By Tim Clouting
The CEO’s role has never been easy, and it doesn’t look like it will be getting easier any time soon. New entrants, digitisation, changing consumer buying patterns, new shareholders and profit warnings, being a CEO in today’s business environment requires high levels of resilience on both a personal level and within the organisation itself.

As Mike Tyson famously once said “Everyone has a plan ‘till they get punched in the mouth”, and it was this quote that kicked-off the debate at Savannah’s recent Boardroom Lunch for Chairs, NEDs, CEOs and investors across Leisure, Hospitality and Travel sectors.

Our discussion centred on the subjects of disruption and resilience; how to strike the balance between protecting your historic business models while transitioning to new ones, and amidst all this disruption, what coping mechanisms both personally and within their teams are CEOs weaving into the DNA of their organisation?

What follows are lessons and insights picked up from some of the most successful players within the leisure and hospitality sectors, explaining how they’re reacting to a fast-changing world, and what their advice would be to other CEOs in a similar position.

Build company resilience

Resilience isn’t a trait we may think about on a regular basis, but by having an engaged workforce, you are more likely to have a resilient one. Engaged employees are more likely to be able to bounce back from setbacks because they care more about your company. They’re more eager to tackle difficult tasks because they truly want to see your business succeed. You can have the smartest, most dedicated team, but if they can’t overcome challenges, their skills won’t always make up for it. In companies, resilience is often linked to engagement. If they believe and feel valued, they’re naturally more resilient.

New product/service development – keep evolving

A serial NED and Chair observed that in a disrupted and challenging market, the natural inclination can be to hunker down and cut costs, yet it is critical to continually focus on new product and service development. Especially in a sector like the hospitality sector where the focus should be on delivering an enjoyable experience for consumers, investment should be prioritised for developing better customer experiences as if you aren’t doing it, a competitor will be. Continually investing in your people and the product avoids the prospect of falling in to a vicious circle of falling morale and poor service.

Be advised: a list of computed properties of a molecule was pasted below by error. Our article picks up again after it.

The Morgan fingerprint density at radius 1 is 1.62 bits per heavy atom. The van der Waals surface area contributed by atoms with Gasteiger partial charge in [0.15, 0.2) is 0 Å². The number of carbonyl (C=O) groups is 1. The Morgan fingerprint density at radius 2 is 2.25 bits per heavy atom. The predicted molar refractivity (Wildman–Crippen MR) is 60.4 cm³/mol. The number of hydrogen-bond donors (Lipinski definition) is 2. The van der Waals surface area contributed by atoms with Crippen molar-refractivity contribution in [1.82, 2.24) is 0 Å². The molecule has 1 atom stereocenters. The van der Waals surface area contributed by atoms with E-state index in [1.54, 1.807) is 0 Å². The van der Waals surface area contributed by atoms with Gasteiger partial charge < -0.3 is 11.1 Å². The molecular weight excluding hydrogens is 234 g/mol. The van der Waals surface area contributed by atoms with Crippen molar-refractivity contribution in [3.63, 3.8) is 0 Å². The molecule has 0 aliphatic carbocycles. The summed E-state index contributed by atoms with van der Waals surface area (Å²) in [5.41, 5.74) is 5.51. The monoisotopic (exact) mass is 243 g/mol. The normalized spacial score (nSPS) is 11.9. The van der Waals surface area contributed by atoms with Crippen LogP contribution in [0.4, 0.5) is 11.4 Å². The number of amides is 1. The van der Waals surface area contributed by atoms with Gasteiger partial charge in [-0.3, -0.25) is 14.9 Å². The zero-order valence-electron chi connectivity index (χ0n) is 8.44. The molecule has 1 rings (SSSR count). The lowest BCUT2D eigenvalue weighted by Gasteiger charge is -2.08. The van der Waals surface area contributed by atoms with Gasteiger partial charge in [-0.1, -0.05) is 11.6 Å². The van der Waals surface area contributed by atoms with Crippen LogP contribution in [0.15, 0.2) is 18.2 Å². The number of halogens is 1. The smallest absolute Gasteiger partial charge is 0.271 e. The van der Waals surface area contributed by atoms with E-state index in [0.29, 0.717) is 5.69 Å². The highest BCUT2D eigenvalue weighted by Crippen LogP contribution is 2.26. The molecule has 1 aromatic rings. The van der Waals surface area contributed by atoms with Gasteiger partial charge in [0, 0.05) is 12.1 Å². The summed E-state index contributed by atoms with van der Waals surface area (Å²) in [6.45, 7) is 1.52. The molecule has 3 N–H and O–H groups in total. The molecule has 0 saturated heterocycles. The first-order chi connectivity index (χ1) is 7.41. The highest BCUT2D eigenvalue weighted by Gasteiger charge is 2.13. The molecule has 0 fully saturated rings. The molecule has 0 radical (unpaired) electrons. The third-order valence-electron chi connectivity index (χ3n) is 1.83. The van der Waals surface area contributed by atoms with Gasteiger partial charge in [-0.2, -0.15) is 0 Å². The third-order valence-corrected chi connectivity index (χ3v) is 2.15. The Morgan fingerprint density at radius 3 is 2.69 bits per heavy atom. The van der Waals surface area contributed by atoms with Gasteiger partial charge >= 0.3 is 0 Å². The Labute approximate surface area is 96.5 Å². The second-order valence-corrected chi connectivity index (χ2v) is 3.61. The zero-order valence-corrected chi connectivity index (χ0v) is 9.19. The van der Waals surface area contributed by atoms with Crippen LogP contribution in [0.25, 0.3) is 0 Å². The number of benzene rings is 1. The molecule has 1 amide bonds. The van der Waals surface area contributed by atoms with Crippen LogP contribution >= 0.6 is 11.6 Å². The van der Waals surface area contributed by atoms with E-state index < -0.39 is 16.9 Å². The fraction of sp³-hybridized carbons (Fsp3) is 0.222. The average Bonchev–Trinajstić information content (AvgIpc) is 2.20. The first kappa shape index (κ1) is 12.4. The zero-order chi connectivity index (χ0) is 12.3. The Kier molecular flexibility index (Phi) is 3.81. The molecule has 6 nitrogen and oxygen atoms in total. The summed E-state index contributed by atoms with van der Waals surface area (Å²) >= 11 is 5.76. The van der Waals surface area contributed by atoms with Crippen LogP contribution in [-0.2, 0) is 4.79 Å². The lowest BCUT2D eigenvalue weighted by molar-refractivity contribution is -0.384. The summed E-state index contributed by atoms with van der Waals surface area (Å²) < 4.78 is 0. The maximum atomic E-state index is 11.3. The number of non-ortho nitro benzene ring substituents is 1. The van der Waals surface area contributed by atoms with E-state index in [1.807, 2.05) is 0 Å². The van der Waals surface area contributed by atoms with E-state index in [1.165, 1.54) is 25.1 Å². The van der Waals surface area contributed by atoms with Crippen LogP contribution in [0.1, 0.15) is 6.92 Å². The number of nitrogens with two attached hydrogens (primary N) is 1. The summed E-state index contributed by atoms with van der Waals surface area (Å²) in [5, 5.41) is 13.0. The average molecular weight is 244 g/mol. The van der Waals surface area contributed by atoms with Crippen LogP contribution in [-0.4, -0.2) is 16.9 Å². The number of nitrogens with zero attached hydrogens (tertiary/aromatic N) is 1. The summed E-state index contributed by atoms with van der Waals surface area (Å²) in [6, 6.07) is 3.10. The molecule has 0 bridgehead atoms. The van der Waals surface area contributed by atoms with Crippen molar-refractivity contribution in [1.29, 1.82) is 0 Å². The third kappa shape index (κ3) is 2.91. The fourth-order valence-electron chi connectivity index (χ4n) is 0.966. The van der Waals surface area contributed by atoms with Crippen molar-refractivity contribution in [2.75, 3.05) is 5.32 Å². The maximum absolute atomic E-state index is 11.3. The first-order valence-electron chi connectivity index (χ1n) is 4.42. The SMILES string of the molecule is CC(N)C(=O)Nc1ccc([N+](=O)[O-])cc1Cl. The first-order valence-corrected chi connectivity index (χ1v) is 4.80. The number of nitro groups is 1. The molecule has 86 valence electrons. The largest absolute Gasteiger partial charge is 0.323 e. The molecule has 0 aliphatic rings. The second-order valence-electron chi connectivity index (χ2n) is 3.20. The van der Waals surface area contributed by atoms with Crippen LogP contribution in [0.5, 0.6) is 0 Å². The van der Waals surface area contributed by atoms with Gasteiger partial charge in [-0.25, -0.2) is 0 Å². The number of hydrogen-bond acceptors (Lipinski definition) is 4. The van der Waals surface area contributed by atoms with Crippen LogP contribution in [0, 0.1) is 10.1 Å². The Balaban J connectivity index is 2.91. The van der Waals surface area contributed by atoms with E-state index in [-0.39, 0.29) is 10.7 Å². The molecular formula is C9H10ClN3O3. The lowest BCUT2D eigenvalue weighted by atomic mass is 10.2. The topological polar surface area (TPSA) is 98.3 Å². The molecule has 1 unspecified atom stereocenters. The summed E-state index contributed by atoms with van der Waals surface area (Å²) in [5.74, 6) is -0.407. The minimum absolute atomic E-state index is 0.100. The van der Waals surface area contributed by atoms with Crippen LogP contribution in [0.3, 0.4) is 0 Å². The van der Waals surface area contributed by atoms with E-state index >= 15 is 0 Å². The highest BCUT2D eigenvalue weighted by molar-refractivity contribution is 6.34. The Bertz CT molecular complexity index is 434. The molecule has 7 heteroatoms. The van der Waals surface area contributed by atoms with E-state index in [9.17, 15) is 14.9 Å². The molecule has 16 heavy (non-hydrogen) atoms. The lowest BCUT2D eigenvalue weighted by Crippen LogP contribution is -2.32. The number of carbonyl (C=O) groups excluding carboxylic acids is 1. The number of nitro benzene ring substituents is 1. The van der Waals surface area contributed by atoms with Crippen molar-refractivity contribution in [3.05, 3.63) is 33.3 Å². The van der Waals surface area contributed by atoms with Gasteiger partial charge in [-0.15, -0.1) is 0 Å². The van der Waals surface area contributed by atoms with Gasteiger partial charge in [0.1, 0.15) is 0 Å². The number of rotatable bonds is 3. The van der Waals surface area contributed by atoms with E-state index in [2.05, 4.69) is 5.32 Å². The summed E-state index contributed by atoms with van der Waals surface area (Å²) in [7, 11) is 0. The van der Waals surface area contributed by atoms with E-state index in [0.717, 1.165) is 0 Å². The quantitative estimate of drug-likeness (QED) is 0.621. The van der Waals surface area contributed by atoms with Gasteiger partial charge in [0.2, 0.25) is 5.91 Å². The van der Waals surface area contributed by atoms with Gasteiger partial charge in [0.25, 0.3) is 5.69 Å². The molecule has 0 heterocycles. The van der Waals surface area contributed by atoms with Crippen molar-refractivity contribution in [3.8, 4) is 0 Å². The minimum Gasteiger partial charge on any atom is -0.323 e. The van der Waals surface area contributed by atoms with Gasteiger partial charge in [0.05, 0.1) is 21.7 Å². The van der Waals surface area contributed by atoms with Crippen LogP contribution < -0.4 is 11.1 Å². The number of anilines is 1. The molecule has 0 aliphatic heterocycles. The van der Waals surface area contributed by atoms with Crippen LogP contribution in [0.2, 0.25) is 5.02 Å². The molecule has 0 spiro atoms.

Accept that change and disruption are the ‘new normal’

The first step in building resilience is to recognise and accept that things are unpredictable, and that the rate of change we face is only going to increase. Rather than wishing things would ‘settle down’ or be less chaotic, effective leaders embrace uncertainty and focus on becoming experts at navigating shifting terrain. By accepting we live in a VUCA (volatile, uncertain, complex, ambiguous) world and that some things will be outside our control, leaders are able to then refocus on what they can control: how they react to challenges as they arise.

Leaders who consciously place themselves in challenging, yet “safe-to-fail” situations, start to become increasingly comfortable with being uncomfortable, and so are able to make better decisions under stress and rebound faster from setbacks. On the other hand, leaders who constantly seek to play it safe and avoid challenging situations, do not develop their natural level of resilience, and will tend to be less able to respond effectively when things don’t go to plan.

Proactively manage risk

The Partner of a well known private equity firm talked about how a new Chairman had instigated a risk committee forum every four months to shift the focus from internal issues to external ones. In this respect, it stopped them navel gazing and allowed the leadership team to proactively recognise and discuss potential risk they needed to be aware of. This changed the dialogue and focus of the leadership team and allowed them to get on the front-foot with a more proactive stance, as opposed to reacting to events as they happened.